As with any blockbuster media success, X-Files tie-ins were thick on the ground (and to an extent remain so to this day), and I don’t intend to cover all of them here. But two books have always stood out to me from the morass of official and unofficial episode guides, interview books, and other paraphernalia. These are the two chunky hardcover volumes of Jane Goldman’s The X-Files Book of the Unexplained, which came out in 1995-1996. The basic concept of these books is that Goldman uses X-Files episodes as jumping-off points for discussions of the real scientific, pseudoscientific, paranormal and esoteric inspirations for the episodes.
Volume One, which came out in 1995, is largely tied to season 1, both in terms of the subject matter of the chapters and the brief episode guide included at the end of the book. This is actually helpful because, what with the first season being fairly scattershot as it tried out a range of ideas, this means a diverse bunch of subjects is available for Goldman to work with, with chapters ranging from well-grounded subject matter like genetic modification and artificial intelligence to more tenuous material like werewolves, reincarnation, faith healing and telepathy. Naturally, there’s a healthy coverage of UFO subjects too.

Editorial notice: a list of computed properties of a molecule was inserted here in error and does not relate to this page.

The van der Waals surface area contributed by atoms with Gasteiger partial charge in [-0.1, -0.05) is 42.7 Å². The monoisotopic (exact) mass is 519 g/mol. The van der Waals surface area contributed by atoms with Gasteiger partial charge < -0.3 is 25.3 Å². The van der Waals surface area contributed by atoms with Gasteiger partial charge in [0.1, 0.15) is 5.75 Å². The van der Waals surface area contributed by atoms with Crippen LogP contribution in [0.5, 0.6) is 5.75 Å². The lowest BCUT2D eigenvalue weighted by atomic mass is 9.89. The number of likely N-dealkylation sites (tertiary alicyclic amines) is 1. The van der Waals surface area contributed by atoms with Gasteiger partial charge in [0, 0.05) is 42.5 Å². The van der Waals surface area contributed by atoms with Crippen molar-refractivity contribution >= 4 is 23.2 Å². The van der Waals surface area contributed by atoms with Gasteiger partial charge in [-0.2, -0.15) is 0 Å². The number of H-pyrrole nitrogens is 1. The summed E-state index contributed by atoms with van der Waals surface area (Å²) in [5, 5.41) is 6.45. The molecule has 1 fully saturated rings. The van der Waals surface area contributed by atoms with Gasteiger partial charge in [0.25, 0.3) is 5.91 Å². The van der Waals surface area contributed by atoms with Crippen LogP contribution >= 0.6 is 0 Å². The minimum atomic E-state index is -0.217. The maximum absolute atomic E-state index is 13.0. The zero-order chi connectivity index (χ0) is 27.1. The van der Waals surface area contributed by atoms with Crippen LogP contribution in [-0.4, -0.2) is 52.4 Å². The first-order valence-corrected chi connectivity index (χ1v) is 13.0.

Though Goldman does mention a few incidents where, if you dig deeper, it turns out there’s really not much of a factual basis to them, by and large she actually does a good job of providing a range of interesting anecdotes and cases, maintaining a suitable level of scepticism where it’s called for whilst avoiding the sort of aggressively dismissive attitude that you often get with this sort of material.
Given her warm words for James Randi, it’s evident that Goldman has a lot of time for the sceptical perspective, but she also has a sound idea of the limits of scientific inquiry, and how phenomena which happen rarely and can’t easily be recaptured under controlled conditions are extremely difficult to study, and where strange events have occurred where a clear explanation genuinely has not been arrived at and so asserting any particular explanation would be arrogant and, in itself, unscientific. At the same time, her capacity to pick out interesting subjects to discuss suggests a genuine interest in and enjoyment of the subject, even if she concludes that a lot of it is probably bunk.
In other words, Goldman has the capacity to act in both a Mulderian and a Scullyesque capacity, which makes her a good choice for writing this book, and she does so very entertainingly. Though she only really addresses the X-Files episodes that inspire the individual chapters briefly, by way of starting her discussion of a subject, she’s got a good way of teasing out what we loved about the early series (and is able to extract a confession from Chris Carter that Space was a terrible episode), and is able to cultivate a similarly enjoyable look at a lot of the subjects in question.Continue reading “Supernatural Souvenirs of Simpler Times”